The Lean Global Network (LGN) is a consortium of not-for-profit organizations dedicated to advancing lean thinking and practice throughout the world to make things better. LGN is currently comprised of 24 institutes and partners.
Through co-learning action research partnerships with universities and leading companies and organizations across all sectors, and an online community of over 300,000, LGN members gather the best in lean thinking and share it with the lean community and beyond.
The birth of the Lean Global Network stems directly from the MIT research (the International Motor Vehicle Research Program – IMVP) that introduced the term “lean production” to describe the revolutionary production and management system identified at Toyota, as explained in the groundbreaking book The Machine That Changed the World (Womack, Jones, & Roos).
MIT IMVP research leaders Jim Womack in the United States, Daniel Jones in the United Kingdom, and José Ferro in Brazil left academia to establish institutes to promote the ideas and practices of lean thinking in their respective countries. The success of these and other activities, including the phenomenal impact of the subsequent book Lean Thinking, quickly resulted in a global movement, with thought leaders deciding to establish institutes to promote and develop lean thinking in their countries. A community of lean thinkers and a network of lean institutes thus steadily emerged across the globe at the turn of the century.
We were formally chartered as a Massachusetts not-for-profit legal entity in September 2007 with 14 member institutes. Today, we have 24 education and research organizations and dozens of co-learning partners across the globe.
We are mission-driven individuals and organizations that take responsibility for advancing lean thinking and practice in our countries and regions in order to make things better for customers and society.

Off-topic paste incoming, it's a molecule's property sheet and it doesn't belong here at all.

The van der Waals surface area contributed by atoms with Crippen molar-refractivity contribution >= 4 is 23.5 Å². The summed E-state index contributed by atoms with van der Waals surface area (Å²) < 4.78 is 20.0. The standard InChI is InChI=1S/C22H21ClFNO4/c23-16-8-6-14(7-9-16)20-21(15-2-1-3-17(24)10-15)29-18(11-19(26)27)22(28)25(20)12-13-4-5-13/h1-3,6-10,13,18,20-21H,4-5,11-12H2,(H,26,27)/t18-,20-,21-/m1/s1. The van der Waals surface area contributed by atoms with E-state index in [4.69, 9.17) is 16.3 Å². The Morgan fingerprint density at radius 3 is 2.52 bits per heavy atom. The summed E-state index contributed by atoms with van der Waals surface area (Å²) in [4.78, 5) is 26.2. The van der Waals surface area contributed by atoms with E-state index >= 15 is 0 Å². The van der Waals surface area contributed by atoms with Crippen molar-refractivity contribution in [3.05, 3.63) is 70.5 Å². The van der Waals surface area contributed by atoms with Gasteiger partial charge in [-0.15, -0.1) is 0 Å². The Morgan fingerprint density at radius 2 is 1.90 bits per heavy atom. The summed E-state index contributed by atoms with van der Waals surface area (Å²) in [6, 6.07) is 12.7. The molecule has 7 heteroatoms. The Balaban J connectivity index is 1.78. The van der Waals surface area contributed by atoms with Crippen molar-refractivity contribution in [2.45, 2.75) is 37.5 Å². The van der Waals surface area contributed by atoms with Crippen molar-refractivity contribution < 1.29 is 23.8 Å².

LGN members aim to:
To fulfil this collective mission, we engage in a variety of activities to 1) learn to further their own understanding of lean thinking and practices, which they 2) teach and otherwise support individuals and organizations to learn and practice lean thinking, and 3) share fundamentals and latest practices with the global community.
LGN education and training offerings consist of understanding lean fundamentals and concepts, hands-on simulations, real world problem solving, often including group reflection and discussions. We run experiential on-site or in-company gemba-based learning activities, public workshops, webinars, and education programs for companies.
We also partner with universities around the world, which entails anything from lectures to research to education program design and delivery. We partner with Singapore Institute of Technology, Moscow State University, Ohio State University, Nyenrode Business School (Netherlands), the University of South Australia and the Cape Town Graduate School of Business and Nelson Mandela Metropolitan University, among others.
As you can see on this website, we also produce online content that aims to help individuals, organisations and society to leverage lean and transform themselves.
Public conferences have been a primary means of promoting lean thinking in different countries since the beginning of the lean movement.
Action Research through Co-Learning Partnerships and Projects
LGN institutes partner with private companies and public service organizations. Co-learning partnership programs may entail direct support or involve collaborative learning and sharing among multiple organizations. Developing and sharing this knowledge supports our mission to create and share the latest lean thinking via stories, publications and education programs to help make things better throughout the world.
Publications and Learning Materials
LGN institutes publish the findings of their learning in books and other learning materials, including extensive web-based media. Leading LGN authors include Jim Womack, Dan Jones, John Shook, Mike Rother, Pascal Dennis, Art Smalley and Michael Ballé.
Over the past 20 years, LGN institutes have: